euthanasia

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Related to active euthanasia: passive euthanasia

euthanasia

(yo͞o'thənā`zhə), either painlessly putting to death or failing to prevent death from natural causes in cases of terminal illness or irreversible coma. The term comes from the Greek expression for "good death." Technological advances in medicine have made it possible to prolong life in patients with no hope of recovery, and the term negative euthanasia has arisen to classify the practice of withholding or withdrawing extraordinary means (e.g., intravenous feeding, respirators, and artificial kidney machines) to preserve life. Accordingly, the term positive euthanasia has come to refer to actions that actively cause death. The term passive euthanasia is used when certain common methods of treatment, such as antibiotics, drugs, or surgery, are withheld or a large quantity of needed but ultimately lethal pain medication is supplied. By the end of the 20th cent. passive euthanasia was said to be a common practice among U.S. hospitals and physicians. With regard to euthanasia in animals, there are strict rules and guidelines that ensure ethical euthanasia and disposal.

Much debate has arisen in the United States among physicians, religious leaders, lawyers, and the general public over the question of what constitutes actively causing death and what constitutes merely allowing death to occur naturally. The physician is faced with deciding whether measures used to keep patients alive are extraordinary in individual situations, e.g., whether a respirator or artificial kidney machine should be withdrawn from a terminally ill patient. The Supreme Court's decision in Cruzan v. Director, Missouri Dept. of Health set a precedent for the removal of life-support equipment from terminal cases.

Popular movements have supported the legalization of the living willliving will,
legal document in which a person expresses in advance his or her wishes concerning the use of artificial life support, to be referred to should the person be unable to communicate such wishes at the end of life.
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, a statement written by a mentally alert patient that can be used to express a wish to forgo artificial means to sustain life during terminal illness. In 1977, California became the first to pass a state law to this effect, known as the death-with-dignity statute. The absence of a written living will complicated the case of Terri Schiavo, a Florida woman who was in a persistent vegetative state from 1990 until 2005, when she died after having her feeding tube removed. In 2000 her husband, who was her legal guardian, won the right to remove it based upon what he stated were her orally expressed wishes, but legal challenges from her parents and Florida governor Jeb Bush and attempted government interventions through Florida and federal legislation delayed the tube's removal for five years. (See Schiavo caseSchiavo case,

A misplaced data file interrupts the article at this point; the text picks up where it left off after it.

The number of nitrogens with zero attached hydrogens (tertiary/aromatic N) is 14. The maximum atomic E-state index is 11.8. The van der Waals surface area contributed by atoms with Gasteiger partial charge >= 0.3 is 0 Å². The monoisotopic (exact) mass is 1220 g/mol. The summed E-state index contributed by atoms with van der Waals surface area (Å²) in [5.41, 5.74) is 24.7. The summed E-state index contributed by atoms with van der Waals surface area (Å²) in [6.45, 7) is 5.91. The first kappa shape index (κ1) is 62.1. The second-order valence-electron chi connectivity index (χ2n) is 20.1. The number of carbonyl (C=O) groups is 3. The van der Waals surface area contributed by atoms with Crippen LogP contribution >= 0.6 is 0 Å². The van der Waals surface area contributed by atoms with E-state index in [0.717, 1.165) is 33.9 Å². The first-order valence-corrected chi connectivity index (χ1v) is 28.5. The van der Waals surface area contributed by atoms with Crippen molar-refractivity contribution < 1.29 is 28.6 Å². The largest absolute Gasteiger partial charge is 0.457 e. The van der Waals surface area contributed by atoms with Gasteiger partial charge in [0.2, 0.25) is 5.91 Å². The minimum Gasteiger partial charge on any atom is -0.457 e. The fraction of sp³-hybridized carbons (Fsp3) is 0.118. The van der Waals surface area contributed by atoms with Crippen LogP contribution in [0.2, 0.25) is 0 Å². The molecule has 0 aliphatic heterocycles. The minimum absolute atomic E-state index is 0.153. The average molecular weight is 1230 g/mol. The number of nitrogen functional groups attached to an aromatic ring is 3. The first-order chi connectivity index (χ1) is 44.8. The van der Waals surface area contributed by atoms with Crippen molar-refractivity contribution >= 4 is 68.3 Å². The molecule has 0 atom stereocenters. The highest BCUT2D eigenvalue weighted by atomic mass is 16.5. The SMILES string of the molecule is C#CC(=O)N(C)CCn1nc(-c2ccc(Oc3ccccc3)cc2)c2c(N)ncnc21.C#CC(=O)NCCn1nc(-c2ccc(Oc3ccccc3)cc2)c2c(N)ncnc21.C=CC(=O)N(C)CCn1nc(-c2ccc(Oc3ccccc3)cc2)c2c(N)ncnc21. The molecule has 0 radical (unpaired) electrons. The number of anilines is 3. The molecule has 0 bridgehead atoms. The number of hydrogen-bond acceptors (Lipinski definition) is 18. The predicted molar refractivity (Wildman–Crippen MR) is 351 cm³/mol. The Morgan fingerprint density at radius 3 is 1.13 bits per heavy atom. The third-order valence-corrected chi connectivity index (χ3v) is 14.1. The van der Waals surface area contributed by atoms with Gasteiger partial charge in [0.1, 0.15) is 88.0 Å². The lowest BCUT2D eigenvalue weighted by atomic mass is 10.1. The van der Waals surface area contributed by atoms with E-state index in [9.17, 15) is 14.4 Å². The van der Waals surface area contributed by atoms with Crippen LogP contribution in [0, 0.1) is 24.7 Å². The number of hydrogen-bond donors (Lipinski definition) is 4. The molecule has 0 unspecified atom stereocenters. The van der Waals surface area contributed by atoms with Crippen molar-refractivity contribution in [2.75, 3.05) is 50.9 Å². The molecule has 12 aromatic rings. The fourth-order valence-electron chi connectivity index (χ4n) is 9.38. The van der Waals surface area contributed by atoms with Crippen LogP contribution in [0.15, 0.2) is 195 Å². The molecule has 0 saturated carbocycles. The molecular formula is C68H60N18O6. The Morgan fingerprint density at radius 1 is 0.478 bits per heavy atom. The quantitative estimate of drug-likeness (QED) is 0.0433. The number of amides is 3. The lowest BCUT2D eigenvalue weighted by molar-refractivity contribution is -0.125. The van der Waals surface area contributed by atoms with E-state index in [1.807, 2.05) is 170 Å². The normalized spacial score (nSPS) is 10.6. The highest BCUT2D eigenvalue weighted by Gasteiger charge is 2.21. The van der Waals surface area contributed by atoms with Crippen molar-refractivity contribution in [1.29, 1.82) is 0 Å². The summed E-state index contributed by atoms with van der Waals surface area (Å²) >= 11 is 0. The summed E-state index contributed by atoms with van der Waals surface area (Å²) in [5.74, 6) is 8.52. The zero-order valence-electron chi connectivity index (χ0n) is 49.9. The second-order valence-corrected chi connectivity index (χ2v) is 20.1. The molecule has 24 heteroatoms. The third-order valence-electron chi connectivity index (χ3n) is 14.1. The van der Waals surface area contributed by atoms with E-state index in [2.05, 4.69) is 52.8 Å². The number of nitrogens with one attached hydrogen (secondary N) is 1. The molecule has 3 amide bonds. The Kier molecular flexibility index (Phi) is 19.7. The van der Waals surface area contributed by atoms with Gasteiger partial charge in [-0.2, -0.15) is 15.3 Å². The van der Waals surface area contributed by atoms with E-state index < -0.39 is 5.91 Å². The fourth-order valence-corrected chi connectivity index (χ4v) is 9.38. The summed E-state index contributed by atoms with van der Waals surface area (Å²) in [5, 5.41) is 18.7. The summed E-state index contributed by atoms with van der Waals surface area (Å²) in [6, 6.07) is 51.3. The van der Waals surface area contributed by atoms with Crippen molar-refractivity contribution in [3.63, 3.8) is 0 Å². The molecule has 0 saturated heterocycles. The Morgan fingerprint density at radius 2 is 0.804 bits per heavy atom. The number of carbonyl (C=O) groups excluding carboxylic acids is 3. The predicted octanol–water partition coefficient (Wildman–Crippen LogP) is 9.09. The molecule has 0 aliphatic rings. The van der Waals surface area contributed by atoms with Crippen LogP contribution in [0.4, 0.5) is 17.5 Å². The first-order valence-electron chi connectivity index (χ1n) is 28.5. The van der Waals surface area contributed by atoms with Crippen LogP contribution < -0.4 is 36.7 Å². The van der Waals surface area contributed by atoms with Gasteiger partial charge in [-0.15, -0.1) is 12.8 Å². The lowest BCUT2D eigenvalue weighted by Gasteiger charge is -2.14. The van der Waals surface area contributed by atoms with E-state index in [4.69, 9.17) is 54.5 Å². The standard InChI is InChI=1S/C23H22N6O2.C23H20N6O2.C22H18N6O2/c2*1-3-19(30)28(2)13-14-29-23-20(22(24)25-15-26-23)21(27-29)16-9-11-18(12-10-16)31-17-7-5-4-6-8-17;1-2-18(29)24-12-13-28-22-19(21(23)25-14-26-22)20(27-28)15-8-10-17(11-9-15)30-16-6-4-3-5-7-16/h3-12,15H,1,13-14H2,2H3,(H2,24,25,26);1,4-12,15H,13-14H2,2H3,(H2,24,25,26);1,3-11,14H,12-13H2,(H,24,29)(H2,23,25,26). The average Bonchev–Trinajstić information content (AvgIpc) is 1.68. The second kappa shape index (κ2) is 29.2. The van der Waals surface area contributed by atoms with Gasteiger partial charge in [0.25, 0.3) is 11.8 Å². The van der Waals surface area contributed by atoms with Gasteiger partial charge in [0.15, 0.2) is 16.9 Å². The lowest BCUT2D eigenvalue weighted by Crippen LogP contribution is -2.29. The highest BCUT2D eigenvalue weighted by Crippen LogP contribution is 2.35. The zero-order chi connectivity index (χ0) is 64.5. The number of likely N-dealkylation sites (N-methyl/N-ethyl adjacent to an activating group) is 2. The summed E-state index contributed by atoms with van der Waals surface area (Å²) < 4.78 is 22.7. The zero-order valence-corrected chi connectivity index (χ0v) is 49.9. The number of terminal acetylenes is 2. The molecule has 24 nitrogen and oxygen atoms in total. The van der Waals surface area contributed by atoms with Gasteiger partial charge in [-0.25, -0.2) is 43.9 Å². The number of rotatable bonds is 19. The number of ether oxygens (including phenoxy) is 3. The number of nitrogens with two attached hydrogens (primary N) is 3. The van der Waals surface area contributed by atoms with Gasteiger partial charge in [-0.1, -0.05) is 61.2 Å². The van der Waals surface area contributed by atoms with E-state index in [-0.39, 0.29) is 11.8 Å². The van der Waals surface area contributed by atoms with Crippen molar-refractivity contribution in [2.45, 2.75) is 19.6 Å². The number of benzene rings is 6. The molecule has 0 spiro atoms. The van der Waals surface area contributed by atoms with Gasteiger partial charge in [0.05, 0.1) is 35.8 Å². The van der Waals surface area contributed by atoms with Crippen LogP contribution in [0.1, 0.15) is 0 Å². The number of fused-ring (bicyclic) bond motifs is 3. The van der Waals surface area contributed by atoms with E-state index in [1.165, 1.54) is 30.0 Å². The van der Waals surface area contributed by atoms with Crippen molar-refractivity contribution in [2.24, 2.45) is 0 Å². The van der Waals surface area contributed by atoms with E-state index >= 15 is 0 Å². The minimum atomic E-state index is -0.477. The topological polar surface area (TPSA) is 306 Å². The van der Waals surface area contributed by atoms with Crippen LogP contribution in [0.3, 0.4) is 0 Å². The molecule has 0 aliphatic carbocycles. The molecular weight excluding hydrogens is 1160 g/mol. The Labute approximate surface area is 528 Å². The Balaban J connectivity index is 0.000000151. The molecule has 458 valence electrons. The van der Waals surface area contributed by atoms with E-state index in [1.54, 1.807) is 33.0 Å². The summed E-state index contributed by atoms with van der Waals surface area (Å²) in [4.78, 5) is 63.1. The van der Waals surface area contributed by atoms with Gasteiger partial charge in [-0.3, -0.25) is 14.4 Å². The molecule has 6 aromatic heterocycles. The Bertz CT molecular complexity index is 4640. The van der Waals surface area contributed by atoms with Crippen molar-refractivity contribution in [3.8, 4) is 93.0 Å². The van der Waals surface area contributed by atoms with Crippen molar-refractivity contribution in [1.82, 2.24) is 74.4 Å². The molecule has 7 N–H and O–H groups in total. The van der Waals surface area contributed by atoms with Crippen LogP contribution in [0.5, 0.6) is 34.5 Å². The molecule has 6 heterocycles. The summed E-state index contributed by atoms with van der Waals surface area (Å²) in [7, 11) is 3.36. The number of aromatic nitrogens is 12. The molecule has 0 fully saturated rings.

the legal battles over the guardianship and rights of Theresa Maria Schindler Schiavo (1963–2005). Terri Schiavo was incapacitated and hospitalized in 1990, after she collapsed when her heart stopped beating due to a potassium imbalance, and her brain
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.)

Societies advancing the cause of positive euthanasia were founded in 1935 in England and 1938 in the United States. End-of-Life Choices (formerly the Hemlock Society) is one controversial group that has pressed for right-to-die legislation on a national level. Positive euthanasia is for the most part illegal in the United States, but physicians may lawfully refuse to prolong life when there is extreme suffering.

In the early 1990s, Dr. Jack Kevorkian, a Michigan physician, gained notoriety by assisting a number of people to commit suicide and became the object of a state law (1992) forbidding such activity. Kevorkian, who had been tried and acquitted repeatedly in the assisted deaths of seriously ill people, was convicted of murder in Michigan in 1999 for an assisted suicide that was shown on national television. Meanwhile, in 1997, the Supreme Court upheld state laws banning assisted suicide (in most U.S. states assisting in a suicide is a crime).